How one man turned an ordinary stage prop into a magical flying car. By Dana Filek-Gibson. Photos courtesy of Adam Astley.
The goal was to build a lightweight stage car for a school play.
You know the kind: cardboard, maybe, with a stencil drawing of a vehicle, two-dimensional, flimsy, but just enough to suspend your imagination during the middle of a young adults’ musical production. The sort of craft you could complete in an afternoon, maybe a weekend if you got fancy. Or, if you’re Richard Harper, the sort of project you attack head-on and immerse yourself in for the better part of four months.
“We’ve always built sets for the plays but usually it’s like a backdrop and flats and whatever,” explains Harper, head of the art department at HCMC’s British International School (BIS). Together with colleague Adam Astley, Harper has been tasked with creating set pieces for school musicals for years now. “But this is probably the first time I’ve built something quite like this,” he explains.
“This” is a lightweight, laser-cut antique car with functional wings, wheels and headlights, not to mention the impressive rope-and-pulley system beneath its chassis, used to give the appearance of flight. If that sounds odd, blame it on the script: Chitty Chitty Bang Bang, the 1968 film classic based on Ian Fleming’s novel of the same name, tells the tale of a magical car whose capabilities include – among other things – flight. When BIS high school students brought the story to life last month on their school stage, Harper’s car had to make believable the unbelievable.
“It just kind of got away with me, really,” Harper explains. “It just became a really interesting project. I like making stuff, I’m a sculptor. To me, this is a piece of sculpture. It’s not a stage prop. It’s a sculpture of Chitty Chitty Bang Bang.”
The project began around mid-December. Intially, Harper considered a number of different configurations, spanning everything from the above-mentioned cardboard cutout to a Styrofoam creation to placing a lightweight shell around a Honda Cub. Eventually, his technological experience came into play and Harper designed the main body of the car in Adobe Illustrator. His designs were then laser cut and put together like a puzzle to form the basic shape of the vehicle.
From there, the rest of the project became a neverending series of ‘what if’s. What if the car had moving wheels? Harper installed small rubber tyres. What if it could fly like Chitty Chitty Bang Bang does in the movie? A lever – not unlike a car jack – went in at the back of the vehicle, using pins to prop up the rear of the car, followed by a rope system which propelled the front back onto a stand, obscured by black fabric. What if the car had wings? Yet another mechanism went in to send a pair of red-and-yellow appendages out on either side of the vehicle.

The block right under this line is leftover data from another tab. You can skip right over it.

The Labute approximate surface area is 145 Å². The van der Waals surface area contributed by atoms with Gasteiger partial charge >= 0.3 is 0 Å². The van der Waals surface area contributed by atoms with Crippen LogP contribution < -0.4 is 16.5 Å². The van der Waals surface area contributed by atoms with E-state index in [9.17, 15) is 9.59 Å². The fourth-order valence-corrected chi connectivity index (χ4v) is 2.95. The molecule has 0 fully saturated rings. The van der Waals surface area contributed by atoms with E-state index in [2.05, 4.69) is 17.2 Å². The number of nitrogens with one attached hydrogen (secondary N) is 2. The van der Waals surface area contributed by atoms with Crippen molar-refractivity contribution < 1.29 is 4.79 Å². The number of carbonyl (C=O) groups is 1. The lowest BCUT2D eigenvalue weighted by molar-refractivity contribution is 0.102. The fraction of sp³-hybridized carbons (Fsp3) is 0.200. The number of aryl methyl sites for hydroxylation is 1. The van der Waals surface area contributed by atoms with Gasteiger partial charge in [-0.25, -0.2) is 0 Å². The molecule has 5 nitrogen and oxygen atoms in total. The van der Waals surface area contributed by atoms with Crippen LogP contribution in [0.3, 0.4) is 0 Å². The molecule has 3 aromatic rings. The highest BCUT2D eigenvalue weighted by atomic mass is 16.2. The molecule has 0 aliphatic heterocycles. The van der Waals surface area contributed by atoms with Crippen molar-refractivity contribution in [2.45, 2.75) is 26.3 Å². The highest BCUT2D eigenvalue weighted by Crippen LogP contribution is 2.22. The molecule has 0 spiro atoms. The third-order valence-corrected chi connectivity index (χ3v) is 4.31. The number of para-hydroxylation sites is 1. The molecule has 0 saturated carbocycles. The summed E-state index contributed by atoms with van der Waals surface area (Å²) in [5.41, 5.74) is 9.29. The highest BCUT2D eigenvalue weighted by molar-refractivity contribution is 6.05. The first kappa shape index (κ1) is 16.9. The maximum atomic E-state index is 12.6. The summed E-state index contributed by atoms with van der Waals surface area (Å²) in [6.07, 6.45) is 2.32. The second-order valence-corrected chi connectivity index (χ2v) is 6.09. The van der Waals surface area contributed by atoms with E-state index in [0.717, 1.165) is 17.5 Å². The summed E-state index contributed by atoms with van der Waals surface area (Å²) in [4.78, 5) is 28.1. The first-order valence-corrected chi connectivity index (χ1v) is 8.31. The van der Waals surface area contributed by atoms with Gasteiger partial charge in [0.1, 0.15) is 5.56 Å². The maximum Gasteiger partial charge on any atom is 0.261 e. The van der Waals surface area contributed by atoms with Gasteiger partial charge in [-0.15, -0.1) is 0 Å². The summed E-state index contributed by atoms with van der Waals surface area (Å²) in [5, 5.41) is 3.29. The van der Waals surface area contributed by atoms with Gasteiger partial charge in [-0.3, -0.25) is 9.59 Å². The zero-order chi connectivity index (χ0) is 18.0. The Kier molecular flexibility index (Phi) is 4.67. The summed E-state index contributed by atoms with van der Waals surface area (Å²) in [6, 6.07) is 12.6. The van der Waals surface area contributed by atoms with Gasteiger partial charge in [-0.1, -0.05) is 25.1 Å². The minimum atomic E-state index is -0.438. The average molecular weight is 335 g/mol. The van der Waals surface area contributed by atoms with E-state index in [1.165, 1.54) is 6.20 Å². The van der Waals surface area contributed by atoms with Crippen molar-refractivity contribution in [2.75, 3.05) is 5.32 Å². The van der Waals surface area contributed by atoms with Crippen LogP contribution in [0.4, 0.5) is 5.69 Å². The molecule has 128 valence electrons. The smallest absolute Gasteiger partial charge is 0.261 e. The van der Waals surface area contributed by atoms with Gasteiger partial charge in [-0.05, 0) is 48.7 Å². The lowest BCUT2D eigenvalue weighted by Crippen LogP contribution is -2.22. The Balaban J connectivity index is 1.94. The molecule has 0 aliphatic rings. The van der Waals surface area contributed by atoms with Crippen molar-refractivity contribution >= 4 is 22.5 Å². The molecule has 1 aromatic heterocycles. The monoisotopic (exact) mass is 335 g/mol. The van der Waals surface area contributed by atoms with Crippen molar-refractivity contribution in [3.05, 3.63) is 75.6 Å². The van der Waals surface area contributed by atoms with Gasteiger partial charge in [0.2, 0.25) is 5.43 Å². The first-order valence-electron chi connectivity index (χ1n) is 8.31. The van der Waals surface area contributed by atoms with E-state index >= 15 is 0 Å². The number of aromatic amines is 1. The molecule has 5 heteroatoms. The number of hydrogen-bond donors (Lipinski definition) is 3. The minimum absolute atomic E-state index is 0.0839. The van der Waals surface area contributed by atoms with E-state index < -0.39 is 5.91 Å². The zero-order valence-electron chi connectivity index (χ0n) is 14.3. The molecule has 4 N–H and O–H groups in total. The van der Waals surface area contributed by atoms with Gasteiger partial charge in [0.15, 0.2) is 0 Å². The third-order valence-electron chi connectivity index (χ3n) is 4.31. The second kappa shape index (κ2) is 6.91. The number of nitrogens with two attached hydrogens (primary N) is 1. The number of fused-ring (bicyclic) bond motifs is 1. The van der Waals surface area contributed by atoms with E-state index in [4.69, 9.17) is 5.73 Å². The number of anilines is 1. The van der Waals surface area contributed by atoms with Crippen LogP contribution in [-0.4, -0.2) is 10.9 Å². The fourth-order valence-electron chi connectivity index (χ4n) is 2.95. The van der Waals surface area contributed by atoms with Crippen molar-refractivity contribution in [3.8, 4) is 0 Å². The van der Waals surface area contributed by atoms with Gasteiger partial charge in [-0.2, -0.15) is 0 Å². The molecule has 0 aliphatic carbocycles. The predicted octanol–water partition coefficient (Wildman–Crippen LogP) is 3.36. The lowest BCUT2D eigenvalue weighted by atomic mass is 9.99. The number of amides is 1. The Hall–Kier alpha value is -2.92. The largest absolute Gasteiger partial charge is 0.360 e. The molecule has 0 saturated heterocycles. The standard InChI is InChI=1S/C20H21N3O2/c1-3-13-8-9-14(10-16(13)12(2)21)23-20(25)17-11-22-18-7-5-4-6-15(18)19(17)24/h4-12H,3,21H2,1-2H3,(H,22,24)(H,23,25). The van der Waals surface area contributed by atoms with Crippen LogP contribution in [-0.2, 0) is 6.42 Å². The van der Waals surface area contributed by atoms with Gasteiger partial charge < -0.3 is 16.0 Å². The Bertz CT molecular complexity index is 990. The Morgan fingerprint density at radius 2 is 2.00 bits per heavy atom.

“I had some time on my hands over Christmas,” Harper explains sheepishly, crouching down to fit into the back of the car. During performances, he was the man behind the magic, pulling levers and flipping switches to make sure all of Chitty’s bells and whistles went off without a hitch. “I got a bit carried away.”
Astley, Harper’s partner in the remainder of the play’s set design, which included vibrant illustrations by Harper’s wife and children’s book author Khoa Le, also points out that despite all the additional tricks up Chitty’s sleeve, the car remains light enough to be manoeuvred by a 16-year-old student.
“The amount of weight reduction [is] worthy of Formula One,” says Astley. “Everything that gets built, we then try to cut holes in everything we can without making it weak.”
At its centre, the car rests upon a basic wooden chassis, which then supports the remaining lightweight pieces of the car. Rather than include interior design, actors stand within the car, making it easier for Harper to manoeuvre the vehicle up onto its stand during the flying scenes.
Beyond the mechanisms, a great attention to detail was also helpful in bringing the car above and beyond your average school play prop. Laser cut acrylic trim lines either side of the vehicle, while fine gold pinstripes decorate the rear of the car. Up front, Harper enlisted a friend to make a custom leather belt for the hood, while Chitty’s hood ornament bears the school emblem. It’s a touch so small that audience members would never be able to tell but at a certain point, Harper concedes, the car became more than just a stage prop for him.
Astley explains: “It was in Richard’s art studio to start off with, where the majority of the work was done, which is why he was able to work on it so often because it was there just staring him in the face everyday, daring him to add some more.”
“For four months,” Harper adds.
“Just kind of mocking him,” says Astley.
Harper shouts: “’Finish me!’”
It’s clear from this kind of tag-team storytelling, which flows throughout the grand tour of the BIS Chitty Chitty Bang Bang, that both Harper and Astley have upped the ante for future school productions. Now that students have given their final bows for this year’s school musical, the lingering question remains: what happens to the car?
“I did tell the boss that we should put it in his office,” Harper says.
For the time being, the pair plan to keep Chitty at the school on display, at least for a little while. Typically, stage props are broken down and recycled in later productions, but given the time and effort that went into this one there’s talk of repurposing the car into some other vehicle for next year’s production: perhaps the Millennium Falcon, Harper jokes, or the Batmobile.